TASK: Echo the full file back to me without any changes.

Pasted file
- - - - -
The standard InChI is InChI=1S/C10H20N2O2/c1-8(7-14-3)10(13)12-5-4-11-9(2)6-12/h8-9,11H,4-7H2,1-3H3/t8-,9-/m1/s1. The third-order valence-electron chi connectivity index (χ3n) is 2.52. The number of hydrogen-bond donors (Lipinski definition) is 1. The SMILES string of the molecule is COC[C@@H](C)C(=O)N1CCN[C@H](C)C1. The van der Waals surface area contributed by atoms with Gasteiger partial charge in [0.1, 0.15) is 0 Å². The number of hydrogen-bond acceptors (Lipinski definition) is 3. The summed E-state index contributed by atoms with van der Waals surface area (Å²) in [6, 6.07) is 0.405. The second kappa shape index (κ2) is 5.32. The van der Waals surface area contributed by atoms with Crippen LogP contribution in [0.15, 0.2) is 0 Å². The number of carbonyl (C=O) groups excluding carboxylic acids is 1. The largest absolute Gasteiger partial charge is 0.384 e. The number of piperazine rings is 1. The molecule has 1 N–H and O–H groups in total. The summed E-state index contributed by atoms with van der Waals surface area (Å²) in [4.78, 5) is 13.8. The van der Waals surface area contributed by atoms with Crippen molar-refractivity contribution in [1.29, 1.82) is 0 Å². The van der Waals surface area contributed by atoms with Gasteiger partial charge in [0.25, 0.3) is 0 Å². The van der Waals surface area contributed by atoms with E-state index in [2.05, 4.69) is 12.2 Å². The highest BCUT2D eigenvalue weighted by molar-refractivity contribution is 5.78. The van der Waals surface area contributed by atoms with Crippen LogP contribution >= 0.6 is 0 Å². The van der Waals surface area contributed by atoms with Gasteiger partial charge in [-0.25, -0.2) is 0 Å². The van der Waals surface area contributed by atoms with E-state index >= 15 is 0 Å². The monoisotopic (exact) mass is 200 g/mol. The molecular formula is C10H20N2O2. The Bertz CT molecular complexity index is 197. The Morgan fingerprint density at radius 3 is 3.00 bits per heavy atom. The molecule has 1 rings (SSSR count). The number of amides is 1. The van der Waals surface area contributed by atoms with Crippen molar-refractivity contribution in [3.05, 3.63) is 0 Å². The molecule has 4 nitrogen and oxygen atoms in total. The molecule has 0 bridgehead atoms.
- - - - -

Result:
The standard InChI is InChI=1S/C10H20N2O2/c1-8(7-14-3)10(13)12-5-4-11-9(2)6-12/h8-9,11H,4-7H2,1-3H3/t8-,9-/m1/s1. The third-order valence-electron chi connectivity index (χ3n) is 2.52. The number of hydrogen-bond donors (Lipinski definition) is 1. The SMILES string of the molecule is COC[C@@H](C)C(=O)N1CCN[C@H](C)C1. The van der Waals surface area contributed by atoms with Gasteiger partial charge in [0.1, 0.15) is 0 Å². The number of hydrogen-bond acceptors (Lipinski definition) is 3. The summed E-state index contributed by atoms with van der Waals surface area (Å²) in [6, 6.07) is 0.405. The second kappa shape index (κ2) is 5.32. The van der Waals surface area contributed by atoms with Crippen LogP contribution in [0.15, 0.2) is 0 Å². The number of carbonyl (C=O) groups excluding carboxylic acids is 1. The largest absolute Gasteiger partial charge is 0.384 e. The number of piperazine rings is 1. The molecule has 1 N–H and O–H groups in total. The summed E-state index contributed by atoms with van der Waals surface area (Å²) in [4.78, 5) is 13.8. The van der Waals surface area contributed by atoms with Crippen molar-refractivity contribution in [1.29, 1.82) is 0 Å². The van der Waals surface area contributed by atoms with Gasteiger partial charge in [0.25, 0.3) is 0 Å². The van der Waals surface area contributed by atoms with E-state index in [2.05, 4.69) is 12.2 Å². The highest BCUT2D eigenvalue weighted by molar-refractivity contribution is 5.78. The van der Waals surface area contributed by atoms with Crippen LogP contribution >= 0.6 is 0 Å². The van der Waals surface area contributed by atoms with Gasteiger partial charge in [-0.25, -0.2) is 0 Å². The van der Waals surface area contributed by atoms with E-state index >= 15 is 0 Å². The monoisotopic (exact) mass is 200 g/mol. The molecular formula is C10H20N2O2. The Bertz CT molecular complexity index is 197. The Morgan fingerprint density at radius 3 is 3.00 bits per heavy atom. The molecule has 1 rings (SSSR count). The number of amides is 1. The van der Waals surface area contributed by atoms with Crippen molar-refractivity contribution in [3.05, 3.63) is 0 Å². The molecule has 4 nitrogen and oxygen atoms in total. The molecule has 0 bridgehead atoms.